LINE CO. tI.
CoNSOLIDATED TANK LINE Co. et al.
KANSAS CITY VARNISH Co. et al.
(O£rcuit COUrt, W. D.MiBsoun, W. D. February 9, 1891.)
INSOLVENT CORPORATION-PREFERENCE TO DIREOTORS-FRAUDt;LBNT CONVEYANOES.
Directors of an embarrassed corporation, holding claims· against it wbich they wished to protect, hild the notes of the companY'.payable to themselves drawn and antedated, arid procured th'em to be discounted l;Iy defendant bank. They then caused to be executed a deed of trust conveying all the assets of the company as security for these notes, among others. flew:, in a proceeding ·by unsecured creditors to set It aside, that, being a security for debts upon which.the directors were themselves liable as Indorsers, it was in effect a preferende' to themselves, and fraudulent and void.
, Nor is such preference valid as to another creditor, a corporation, on whose claim the directors were not liable as sureties, when it appears that tbl!lsecretary thereof, the insolvent corporation, who, as an attorney, was prosecuting its claim was employed' to draw the deed of trust, and adVised concerning it, and was fully aware of all tbe. circumstances, and declined to act unless his client's claim was in· . cluded in the seC\1rity. .A!s the directors of an Insolvent corporation beoame trustees for the oreditors a bill to set.aside .as fraudulent a deed of trust of corporateasse,ta to secure debts for Which the directors are themselves liable as sureties need not shOW that the complainanthas established his claim by judgment. '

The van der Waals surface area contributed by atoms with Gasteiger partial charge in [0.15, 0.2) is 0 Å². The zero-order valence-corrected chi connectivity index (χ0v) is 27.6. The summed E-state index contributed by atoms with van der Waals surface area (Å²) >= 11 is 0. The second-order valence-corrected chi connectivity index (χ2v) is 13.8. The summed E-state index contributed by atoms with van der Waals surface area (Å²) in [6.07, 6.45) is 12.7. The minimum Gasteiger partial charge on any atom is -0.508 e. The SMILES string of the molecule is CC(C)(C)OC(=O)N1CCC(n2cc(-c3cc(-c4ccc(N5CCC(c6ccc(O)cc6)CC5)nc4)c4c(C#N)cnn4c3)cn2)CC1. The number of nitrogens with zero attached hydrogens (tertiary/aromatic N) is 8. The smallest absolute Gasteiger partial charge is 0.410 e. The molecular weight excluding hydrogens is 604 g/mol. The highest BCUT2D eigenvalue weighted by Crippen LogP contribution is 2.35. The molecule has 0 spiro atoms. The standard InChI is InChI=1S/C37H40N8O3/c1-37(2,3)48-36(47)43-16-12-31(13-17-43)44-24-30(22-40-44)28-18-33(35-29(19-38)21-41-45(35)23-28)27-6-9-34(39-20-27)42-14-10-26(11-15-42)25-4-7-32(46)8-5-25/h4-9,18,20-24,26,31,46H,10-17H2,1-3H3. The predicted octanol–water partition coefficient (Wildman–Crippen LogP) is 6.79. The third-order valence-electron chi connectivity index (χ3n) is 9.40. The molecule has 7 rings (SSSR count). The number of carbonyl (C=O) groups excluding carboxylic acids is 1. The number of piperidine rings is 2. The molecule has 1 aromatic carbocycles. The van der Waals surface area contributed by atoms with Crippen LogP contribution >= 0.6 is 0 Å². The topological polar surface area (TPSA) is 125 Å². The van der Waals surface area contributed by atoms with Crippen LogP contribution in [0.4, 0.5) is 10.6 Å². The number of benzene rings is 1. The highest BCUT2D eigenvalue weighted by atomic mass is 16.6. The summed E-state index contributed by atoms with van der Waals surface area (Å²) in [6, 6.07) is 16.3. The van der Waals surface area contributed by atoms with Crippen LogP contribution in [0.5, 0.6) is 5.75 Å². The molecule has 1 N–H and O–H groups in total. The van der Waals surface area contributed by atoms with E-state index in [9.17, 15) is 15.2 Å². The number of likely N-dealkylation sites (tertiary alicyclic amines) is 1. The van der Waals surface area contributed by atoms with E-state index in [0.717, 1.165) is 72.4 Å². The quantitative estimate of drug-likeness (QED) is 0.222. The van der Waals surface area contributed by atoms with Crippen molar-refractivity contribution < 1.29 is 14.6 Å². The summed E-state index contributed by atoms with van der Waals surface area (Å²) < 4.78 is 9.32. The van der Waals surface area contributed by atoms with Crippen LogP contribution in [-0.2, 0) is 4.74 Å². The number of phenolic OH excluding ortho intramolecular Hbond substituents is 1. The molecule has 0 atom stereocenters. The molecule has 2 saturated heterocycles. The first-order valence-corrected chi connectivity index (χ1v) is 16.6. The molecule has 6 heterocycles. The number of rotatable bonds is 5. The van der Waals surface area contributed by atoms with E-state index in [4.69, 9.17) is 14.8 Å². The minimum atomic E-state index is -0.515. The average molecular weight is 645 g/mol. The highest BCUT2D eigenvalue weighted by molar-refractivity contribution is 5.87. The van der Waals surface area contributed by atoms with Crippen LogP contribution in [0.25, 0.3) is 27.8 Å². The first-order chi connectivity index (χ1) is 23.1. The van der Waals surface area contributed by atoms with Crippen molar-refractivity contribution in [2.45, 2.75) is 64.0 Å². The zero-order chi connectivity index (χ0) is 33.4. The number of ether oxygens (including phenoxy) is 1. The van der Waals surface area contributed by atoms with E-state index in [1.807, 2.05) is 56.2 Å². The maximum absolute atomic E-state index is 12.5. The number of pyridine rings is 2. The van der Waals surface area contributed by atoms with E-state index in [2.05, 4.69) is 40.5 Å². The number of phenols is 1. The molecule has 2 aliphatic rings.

In Equity. This is a creditors' bill on the part of the complainants and othercreditors who may com,e in to set aside a deed of trust made by the Kansas City Varnish Company, a business corporation, preferring as creditors the German National Bank for $16,205, Harkness, Wyman & RUSSell, bankers, for $5,500, and the Kaw Valley Paint & Lead Company for $974.50. The deed of trust was executed August 25,1890. The <lase, . on prelimina.ry hearing for writ of in.junction and the appointmentdfa receiver, is reported in 43 Fed. Rep. 204. It has now been heard on the pleadings and full evidence. The principal facts will appear from the opinion of the court. Henry WoUman, for complainants Tank Line Company and Heath & Milligan Manufacturing Company. Harwood &c Meredith, for National Linseed Oil Company and L. C. Gillespie, intervenors. Lathrop, Smith &c Morrow, for defendants L. V. Harkness, W. F. Wyman, L. D. H. Russell, William Peet, James W. White, and Charles N. Howard. J. L. Wheeler,for defendants Kaw Valley Paint & Lead CQmpany, Nellie F. Benton, and Robert E. Benton. Ounningham &c Dolan, for defendants Kansas City Varnish Company, O. H. Brown, and David C. Howey.· HajJ &c Van Valkenburgh, for defendants German American Bank.
Pmups, J. The question to be decided is as to the right of an insolvent business corporation to make a deed of trust for the benefit of certain of its to which debts the directors sustain the relation of indorsers, and especially whether the directors may thus prefer them-
FEDERAL REPORTER I